Thursday, October 18, 2012

NFL WEEK 7 – THURSDAY NIGHT T&R (thoughts and revelations)


Perhaps he doesn't understand the ramifications of the call. This was all that went through my mind. I mean, forget about the fact that any fantasy owner that loses by two points or less this week will hunt down Jim Harbaugh and go Jim Schwartz all over him because he took two points off the board. Harbaugh, whose team got the benefit of bad penalty call in the end zone decided not to accept the penalty and rather accept the turnover on downs. You might say, so what? By taking the safety you make it a two possession game, AND you get the ball. Heck, even if Seattle is successful in an onsides attempt, they can't win the ball game. Instead Harbaugh chose to put his team one fumbled snap away from giving Seattle a chance. Yeah, I'm nitpicking, but Harbaugh's decision suggests he didn't understand the difference.

Three quick but important observations from the game:

One, when healthy LT Russell Okung is pretty darn good. The entire Seahawks offensive line was fantastic in this contest, consistently pushing the San Francisco front three a yard off the line of scrimmage. Okung was particularly good, finishing off blocks and providing sustained coverage on his assignments all evening long. This is the second straight game where a team pushed the 49ers front unit to over four or more yards per carry. The San Francisco front five did just as well, plowing the way for Frank Gore to his big evening of 131 yards rushing. Both these guys are running behind lines so well put together that they are basically every week starters, no matter the defense. Thursday night proved that.

Second, Seattle's glaring passing weakness was exposed further tonight. When they couldn't run, they couldn't do anything. Not all of that was Russell Wilson's fault. Four dropped passes, one of which might have been a touchdown, and three others that were first downs, changed the outcome entirely. Wilson made his one mistake late in the game, and it was a bad one, but no worse than Alex Smith's gaffe when his team was 3rd and Goal in the red zone and he threw an interception right to Brandon Browner. More often than not Wilson's receivers couldn't hold onto pinpoint passes, and where Alex Smith missed a few open receivers, Wilson hit them in stride. However, the Seahawks third down conversion rate, their 5.0 yards per pass play, and inability to make the big play means that when this team's defense has a lapse, they're in trouble.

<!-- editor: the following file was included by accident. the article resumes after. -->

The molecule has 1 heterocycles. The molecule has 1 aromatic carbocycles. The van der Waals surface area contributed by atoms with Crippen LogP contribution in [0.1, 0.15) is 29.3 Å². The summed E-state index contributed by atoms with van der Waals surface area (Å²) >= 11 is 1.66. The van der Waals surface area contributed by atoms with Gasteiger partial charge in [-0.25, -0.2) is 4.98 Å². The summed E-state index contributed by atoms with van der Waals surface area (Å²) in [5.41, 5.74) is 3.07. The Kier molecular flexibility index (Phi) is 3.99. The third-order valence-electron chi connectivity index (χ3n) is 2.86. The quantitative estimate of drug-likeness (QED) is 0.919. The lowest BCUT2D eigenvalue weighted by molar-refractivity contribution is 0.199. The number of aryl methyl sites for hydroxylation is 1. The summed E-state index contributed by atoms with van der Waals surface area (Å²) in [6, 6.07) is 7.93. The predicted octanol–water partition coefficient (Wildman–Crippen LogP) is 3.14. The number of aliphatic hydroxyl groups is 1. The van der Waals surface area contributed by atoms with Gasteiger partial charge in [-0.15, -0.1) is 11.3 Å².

Lastly, I believed Randy Moss would have to be a difference maker in this game. The loss of Mario Manningham meant more coverage for Moss, but should have been an opportunity for him to get more looks. Though he had a few early passes, Moss finished with one catch for 14 yards. They didn't take one shot at him down the field, opting to do that twice with Kyle Williams instead. I don't own Moss in any of my leagues nor did I aim to draft him, but I did expect a bigger payoff than the putrid numbers San Francisco is getting from him: 12 receptions for 174 yards and one touchdown over seven games.